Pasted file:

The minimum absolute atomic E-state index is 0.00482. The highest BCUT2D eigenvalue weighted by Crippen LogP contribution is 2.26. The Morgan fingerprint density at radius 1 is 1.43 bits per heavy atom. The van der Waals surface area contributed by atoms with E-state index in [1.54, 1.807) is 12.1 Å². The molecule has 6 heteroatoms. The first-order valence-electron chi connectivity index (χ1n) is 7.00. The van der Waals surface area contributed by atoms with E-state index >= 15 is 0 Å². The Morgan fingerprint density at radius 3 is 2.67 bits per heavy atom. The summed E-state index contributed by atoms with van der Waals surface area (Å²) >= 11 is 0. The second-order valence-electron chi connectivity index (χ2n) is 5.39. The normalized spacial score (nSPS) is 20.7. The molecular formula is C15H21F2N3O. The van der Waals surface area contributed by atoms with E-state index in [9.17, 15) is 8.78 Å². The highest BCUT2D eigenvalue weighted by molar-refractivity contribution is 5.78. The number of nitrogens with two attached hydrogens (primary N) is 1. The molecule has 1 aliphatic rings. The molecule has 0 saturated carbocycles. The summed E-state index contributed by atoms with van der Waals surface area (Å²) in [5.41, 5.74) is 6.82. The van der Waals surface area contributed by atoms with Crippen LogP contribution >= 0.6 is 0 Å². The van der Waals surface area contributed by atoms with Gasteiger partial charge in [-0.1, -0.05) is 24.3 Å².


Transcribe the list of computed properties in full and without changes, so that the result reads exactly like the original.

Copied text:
The minimum absolute atomic E-state index is 0.00482. The highest BCUT2D eigenvalue weighted by Crippen LogP contribution is 2.26. The Morgan fingerprint density at radius 1 is 1.43 bits per heavy atom. The van der Waals surface area contributed by atoms with E-state index in [1.54, 1.807) is 12.1 Å². The molecule has 6 heteroatoms. The first-order valence-electron chi connectivity index (χ1n) is 7.00. The van der Waals surface area contributed by atoms with E-state index >= 15 is 0 Å². The Morgan fingerprint density at radius 3 is 2.67 bits per heavy atom. The summed E-state index contributed by atoms with van der Waals surface area (Å²) >= 11 is 0. The second-order valence-electron chi connectivity index (χ2n) is 5.39. The normalized spacial score (nSPS) is 20.7. The molecular formula is C15H21F2N3O. The van der Waals surface area contributed by atoms with E-state index in [9.17, 15) is 8.78 Å². The highest BCUT2D eigenvalue weighted by molar-refractivity contribution is 5.78. The number of nitrogens with two attached hydrogens (primary N) is 1. The molecule has 1 aliphatic rings. The molecule has 0 saturated carbocycles. The summed E-state index contributed by atoms with van der Waals surface area (Å²) in [5.41, 5.74) is 6.82. The van der Waals surface area contributed by atoms with Crippen LogP contribution >= 0.6 is 0 Å². The van der Waals surface area contributed by atoms with Gasteiger partial charge in [-0.1, -0.05) is 24.3 Å².